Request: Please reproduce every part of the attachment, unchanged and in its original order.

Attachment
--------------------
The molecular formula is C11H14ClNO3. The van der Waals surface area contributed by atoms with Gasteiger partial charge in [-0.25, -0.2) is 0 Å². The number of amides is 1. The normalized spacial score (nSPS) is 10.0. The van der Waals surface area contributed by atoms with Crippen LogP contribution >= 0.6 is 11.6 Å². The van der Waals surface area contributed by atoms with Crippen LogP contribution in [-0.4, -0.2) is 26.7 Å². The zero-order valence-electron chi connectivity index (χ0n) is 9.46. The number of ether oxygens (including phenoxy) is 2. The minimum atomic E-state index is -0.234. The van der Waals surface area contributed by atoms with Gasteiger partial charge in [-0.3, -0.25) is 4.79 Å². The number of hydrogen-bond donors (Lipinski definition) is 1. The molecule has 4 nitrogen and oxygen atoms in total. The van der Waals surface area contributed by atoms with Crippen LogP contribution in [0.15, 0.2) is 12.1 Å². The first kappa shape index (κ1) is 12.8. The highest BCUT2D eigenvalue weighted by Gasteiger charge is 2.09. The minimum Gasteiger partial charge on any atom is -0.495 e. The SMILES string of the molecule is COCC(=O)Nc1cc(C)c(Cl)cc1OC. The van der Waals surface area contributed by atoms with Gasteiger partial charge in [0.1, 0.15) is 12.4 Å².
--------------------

The molecular formula is C11H14ClNO3. The van der Waals surface area contributed by atoms with Gasteiger partial charge in [-0.25, -0.2) is 0 Å². The number of amides is 1. The normalized spacial score (nSPS) is 10.0. The van der Waals surface area contributed by atoms with Crippen LogP contribution >= 0.6 is 11.6 Å². The van der Waals surface area contributed by atoms with Crippen LogP contribution in [-0.4, -0.2) is 26.7 Å². The zero-order valence-electron chi connectivity index (χ0n) is 9.46. The number of ether oxygens (including phenoxy) is 2. The minimum atomic E-state index is -0.234. The van der Waals surface area contributed by atoms with Gasteiger partial charge in [-0.3, -0.25) is 4.79 Å². The number of hydrogen-bond donors (Lipinski definition) is 1. The molecule has 4 nitrogen and oxygen atoms in total. The van der Waals surface area contributed by atoms with Crippen LogP contribution in [0.15, 0.2) is 12.1 Å². The first kappa shape index (κ1) is 12.8. The highest BCUT2D eigenvalue weighted by Gasteiger charge is 2.09. The minimum Gasteiger partial charge on any atom is -0.495 e. The SMILES string of the molecule is COCC(=O)Nc1cc(C)c(Cl)cc1OC. The van der Waals surface area contributed by atoms with Gasteiger partial charge in [0.1, 0.15) is 12.4 Å².